Like Dick, she was a circus performer, equally adept on the trapeze, or a tricked-out motorcycle. Like Bruce, she inherited a fortune and chose to use it fighting crime, dressing like a bat because criminals are a cowardly and superstitious lot.

Actually, that's not true. She did it because she had the hots for Batman. And Batman liked her, too. He liked her because — get this kids — Batwoman is a girl!

And just to drive home what some today might call her cisgender stereotype, Batwoman didn't employ a utility belt. She carried a purse. Honest to God, an actual purse!

And her Bat-gimmicks were not Bat-themed. They were She-themed, such as a light-reflecting compact mirror, a cloud-creating powder puff, and a charm bracelet that doubled as a pair of handcuffs.

Later on, as we've previously noted, Bat-Girl came along to press home the point that Robin also liked girls. At least then. We now have a different Robin for a different day

So, Kathy came with a backstory of half-buried sexual repression. She was invented to be Batman's beard.

Guide to Detective Comics 233 Comic Book Values

If you want to invest in her first appearance, there are not a lot of high-grade options to be had. Not unless you chance across a raw copy not yet sent in for certification.

The CGC census reports just 247 Universal label copies of Detective Comics 233. Add in qualified grades, signed books, and restored copies, and we only get to 266.

Detective Comics #233: Holy Bat-Love, Batman!Detective Comics #233: Holy Bat-Love, Batman!

Of those 266 slabbed books, just 12 exist in 7.5 or better, with none above 9.0 — just barely scratching the surface of near mint.

In January 2001, one of the two existing 9.0 copies sold for $26,400. Meanwhile, at the other end of the scale, a 1.0 recently sold for $1,185, while a 1.8 drew $1,200.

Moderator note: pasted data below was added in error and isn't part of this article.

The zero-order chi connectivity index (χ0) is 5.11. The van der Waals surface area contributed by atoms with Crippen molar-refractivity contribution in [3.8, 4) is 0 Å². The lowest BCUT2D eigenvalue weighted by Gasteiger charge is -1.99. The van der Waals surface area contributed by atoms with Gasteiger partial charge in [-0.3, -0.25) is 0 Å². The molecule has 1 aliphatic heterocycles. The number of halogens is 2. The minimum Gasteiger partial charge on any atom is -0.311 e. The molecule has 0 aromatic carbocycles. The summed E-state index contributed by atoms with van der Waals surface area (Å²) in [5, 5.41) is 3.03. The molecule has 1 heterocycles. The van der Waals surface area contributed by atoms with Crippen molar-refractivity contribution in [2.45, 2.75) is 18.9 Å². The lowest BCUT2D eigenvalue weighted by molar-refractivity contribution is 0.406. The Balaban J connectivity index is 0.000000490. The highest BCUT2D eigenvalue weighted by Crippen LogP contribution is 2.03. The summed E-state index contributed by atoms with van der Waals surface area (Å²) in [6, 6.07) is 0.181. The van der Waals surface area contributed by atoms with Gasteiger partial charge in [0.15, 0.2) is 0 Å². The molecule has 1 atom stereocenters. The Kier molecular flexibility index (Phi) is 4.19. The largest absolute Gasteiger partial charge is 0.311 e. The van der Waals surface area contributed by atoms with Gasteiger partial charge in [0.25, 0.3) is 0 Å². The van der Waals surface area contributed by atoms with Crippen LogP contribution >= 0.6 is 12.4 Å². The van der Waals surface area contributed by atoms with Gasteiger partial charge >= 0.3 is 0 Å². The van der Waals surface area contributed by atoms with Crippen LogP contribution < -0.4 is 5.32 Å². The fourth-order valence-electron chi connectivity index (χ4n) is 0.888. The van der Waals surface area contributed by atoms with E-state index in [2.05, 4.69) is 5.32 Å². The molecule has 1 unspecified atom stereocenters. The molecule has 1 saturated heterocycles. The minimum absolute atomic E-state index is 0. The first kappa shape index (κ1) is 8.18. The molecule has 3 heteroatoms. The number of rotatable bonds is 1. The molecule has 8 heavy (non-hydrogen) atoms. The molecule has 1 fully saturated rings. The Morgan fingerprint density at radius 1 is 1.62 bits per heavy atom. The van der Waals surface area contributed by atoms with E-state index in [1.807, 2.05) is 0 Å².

We've said before in other articles within this Undervalued Comic Books series that, in our experience, it's the high-grade investment copies and the low-grade vanity books that tend to mover the needle first. They then drag the mid-grades to a new mean.

And even though the CW cancelled its Batwoman TV show, and Discovery head David Zaslav scrapped a nearly-finished Batgirl movie, the lady bats aren't going anywhere.

With more than half of the comics DC publishes each month now starring Batman or some member of the Bat-Family, you just know a new Batwoman will come along, in comics and in other media soon. When she does, comic book fans will clamor more than ever for the character's first appearance.

So, yeah, we don't think those mid-grades have quite found their level yet.

But check out the chart of recent sales below, and tell us what you think.

  • CGC 9.0 — $26,400
  • CGC 8.0 — $1,912 (July 2012)
  • CGC 7.5 — $7,768 (Aug. 2017)
  • CGC 7.0 — $5,520
  • CGC 6.5 — $4,600 (Mar. 2019)
  • CGC 6.0 — $3,942
  • CGC 5.5 — $3,695
  • CGC 5.0 — $2,900
  • CGC 4.5 — $2,316
  • CGC 4.0 — $2,160
  • CGC 3.5 — $1,998
  • CGC 3.0 — $1,964
  • CGC 2.5 — $1,133
  • CGC 2.0 — $658 (Dec. 2019)
  • CGC 1.8 — $1,200
  • CGC 1.5 — $900
  • CGC 1.0 — $1,185
  • CGC 0.5 — $400 (July 2020)